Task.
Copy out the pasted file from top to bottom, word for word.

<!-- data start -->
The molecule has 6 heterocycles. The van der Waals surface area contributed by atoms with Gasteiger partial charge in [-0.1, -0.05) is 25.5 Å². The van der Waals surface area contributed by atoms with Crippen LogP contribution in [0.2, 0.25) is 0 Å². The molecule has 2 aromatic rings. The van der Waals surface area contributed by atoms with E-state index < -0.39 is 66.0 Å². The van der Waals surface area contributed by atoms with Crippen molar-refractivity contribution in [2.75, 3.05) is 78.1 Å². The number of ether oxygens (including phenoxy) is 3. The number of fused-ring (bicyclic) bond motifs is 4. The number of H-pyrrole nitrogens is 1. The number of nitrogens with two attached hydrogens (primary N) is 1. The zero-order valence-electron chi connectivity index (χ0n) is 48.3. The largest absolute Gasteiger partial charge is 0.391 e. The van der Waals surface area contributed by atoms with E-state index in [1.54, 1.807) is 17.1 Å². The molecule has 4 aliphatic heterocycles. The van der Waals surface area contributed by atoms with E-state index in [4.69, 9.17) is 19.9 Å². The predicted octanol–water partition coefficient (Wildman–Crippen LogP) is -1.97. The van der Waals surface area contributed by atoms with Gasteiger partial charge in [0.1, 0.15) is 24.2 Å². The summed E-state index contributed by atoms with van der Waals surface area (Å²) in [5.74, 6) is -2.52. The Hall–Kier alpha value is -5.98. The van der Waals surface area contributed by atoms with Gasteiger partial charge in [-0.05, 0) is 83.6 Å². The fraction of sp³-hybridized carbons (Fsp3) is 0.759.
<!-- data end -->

The molecule has 6 heterocycles. The van der Waals surface area contributed by atoms with Gasteiger partial charge in [-0.1, -0.05) is 25.5 Å². The van der Waals surface area contributed by atoms with Crippen LogP contribution in [0.2, 0.25) is 0 Å². The molecule has 2 aromatic rings. The van der Waals surface area contributed by atoms with E-state index < -0.39 is 66.0 Å². The van der Waals surface area contributed by atoms with Crippen molar-refractivity contribution in [2.75, 3.05) is 78.1 Å². The number of ether oxygens (including phenoxy) is 3. The number of fused-ring (bicyclic) bond motifs is 4. The number of H-pyrrole nitrogens is 1. The number of nitrogens with two attached hydrogens (primary N) is 1. The zero-order valence-electron chi connectivity index (χ0n) is 48.3. The largest absolute Gasteiger partial charge is 0.391 e. The van der Waals surface area contributed by atoms with E-state index in [1.54, 1.807) is 17.1 Å². The molecule has 4 aliphatic heterocycles. The van der Waals surface area contributed by atoms with E-state index in [4.69, 9.17) is 19.9 Å². The predicted octanol–water partition coefficient (Wildman–Crippen LogP) is -1.97. The van der Waals surface area contributed by atoms with Gasteiger partial charge in [0.1, 0.15) is 24.2 Å². The summed E-state index contributed by atoms with van der Waals surface area (Å²) in [5.74, 6) is -2.52. The Hall–Kier alpha value is -5.98. The van der Waals surface area contributed by atoms with Gasteiger partial charge in [-0.05, 0) is 83.6 Å². The fraction of sp³-hybridized carbons (Fsp3) is 0.759.